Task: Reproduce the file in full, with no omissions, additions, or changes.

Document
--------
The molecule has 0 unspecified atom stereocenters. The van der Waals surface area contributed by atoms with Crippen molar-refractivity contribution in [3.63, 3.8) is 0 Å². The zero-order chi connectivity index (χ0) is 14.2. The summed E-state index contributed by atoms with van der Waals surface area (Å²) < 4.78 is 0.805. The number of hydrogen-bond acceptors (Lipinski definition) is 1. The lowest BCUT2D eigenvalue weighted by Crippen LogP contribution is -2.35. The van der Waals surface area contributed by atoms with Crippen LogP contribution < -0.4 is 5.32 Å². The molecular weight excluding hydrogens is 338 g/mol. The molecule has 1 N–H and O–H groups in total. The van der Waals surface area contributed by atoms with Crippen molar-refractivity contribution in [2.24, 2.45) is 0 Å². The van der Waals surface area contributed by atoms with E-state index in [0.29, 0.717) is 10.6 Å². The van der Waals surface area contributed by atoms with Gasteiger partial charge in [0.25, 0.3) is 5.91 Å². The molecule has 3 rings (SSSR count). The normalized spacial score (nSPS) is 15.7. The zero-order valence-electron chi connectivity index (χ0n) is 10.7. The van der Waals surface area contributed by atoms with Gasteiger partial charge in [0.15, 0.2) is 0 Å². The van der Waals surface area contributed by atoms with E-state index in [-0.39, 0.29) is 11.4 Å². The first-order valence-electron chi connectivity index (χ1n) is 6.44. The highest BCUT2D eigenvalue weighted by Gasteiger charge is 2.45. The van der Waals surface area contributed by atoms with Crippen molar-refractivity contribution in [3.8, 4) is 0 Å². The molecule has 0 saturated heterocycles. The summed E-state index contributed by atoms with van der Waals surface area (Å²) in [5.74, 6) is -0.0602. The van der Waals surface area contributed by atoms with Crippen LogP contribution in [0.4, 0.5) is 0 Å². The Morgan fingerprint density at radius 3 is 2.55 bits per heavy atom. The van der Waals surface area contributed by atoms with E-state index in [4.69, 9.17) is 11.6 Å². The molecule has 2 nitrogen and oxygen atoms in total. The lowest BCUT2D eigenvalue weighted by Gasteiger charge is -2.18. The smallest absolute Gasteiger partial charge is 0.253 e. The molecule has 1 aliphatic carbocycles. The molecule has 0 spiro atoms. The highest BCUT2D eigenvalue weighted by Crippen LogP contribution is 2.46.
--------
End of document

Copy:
The molecule has 0 unspecified atom stereocenters. The van der Waals surface area contributed by atoms with Crippen molar-refractivity contribution in [3.63, 3.8) is 0 Å². The zero-order chi connectivity index (χ0) is 14.2. The summed E-state index contributed by atoms with van der Waals surface area (Å²) < 4.78 is 0.805. The number of hydrogen-bond acceptors (Lipinski definition) is 1. The lowest BCUT2D eigenvalue weighted by Crippen LogP contribution is -2.35. The van der Waals surface area contributed by atoms with Crippen LogP contribution < -0.4 is 5.32 Å². The molecular weight excluding hydrogens is 338 g/mol. The molecule has 1 N–H and O–H groups in total. The van der Waals surface area contributed by atoms with Crippen molar-refractivity contribution in [2.24, 2.45) is 0 Å². The van der Waals surface area contributed by atoms with E-state index in [0.29, 0.717) is 10.6 Å². The van der Waals surface area contributed by atoms with Gasteiger partial charge in [0.25, 0.3) is 5.91 Å². The molecule has 3 rings (SSSR count). The normalized spacial score (nSPS) is 15.7. The zero-order valence-electron chi connectivity index (χ0n) is 10.7. The van der Waals surface area contributed by atoms with Gasteiger partial charge in [0.15, 0.2) is 0 Å². The van der Waals surface area contributed by atoms with E-state index in [-0.39, 0.29) is 11.4 Å². The first-order valence-electron chi connectivity index (χ1n) is 6.44. The highest BCUT2D eigenvalue weighted by Gasteiger charge is 2.45. The van der Waals surface area contributed by atoms with Crippen molar-refractivity contribution in [3.8, 4) is 0 Å². The molecule has 0 saturated heterocycles. The summed E-state index contributed by atoms with van der Waals surface area (Å²) in [5.74, 6) is -0.0602. The van der Waals surface area contributed by atoms with Crippen LogP contribution in [0.4, 0.5) is 0 Å². The Morgan fingerprint density at radius 3 is 2.55 bits per heavy atom. The van der Waals surface area contributed by atoms with E-state index in [4.69, 9.17) is 11.6 Å². The molecule has 2 nitrogen and oxygen atoms in total. The lowest BCUT2D eigenvalue weighted by Gasteiger charge is -2.18. The smallest absolute Gasteiger partial charge is 0.253 e. The molecule has 1 aliphatic carbocycles. The molecule has 0 spiro atoms. The highest BCUT2D eigenvalue weighted by Crippen LogP contribution is 2.46.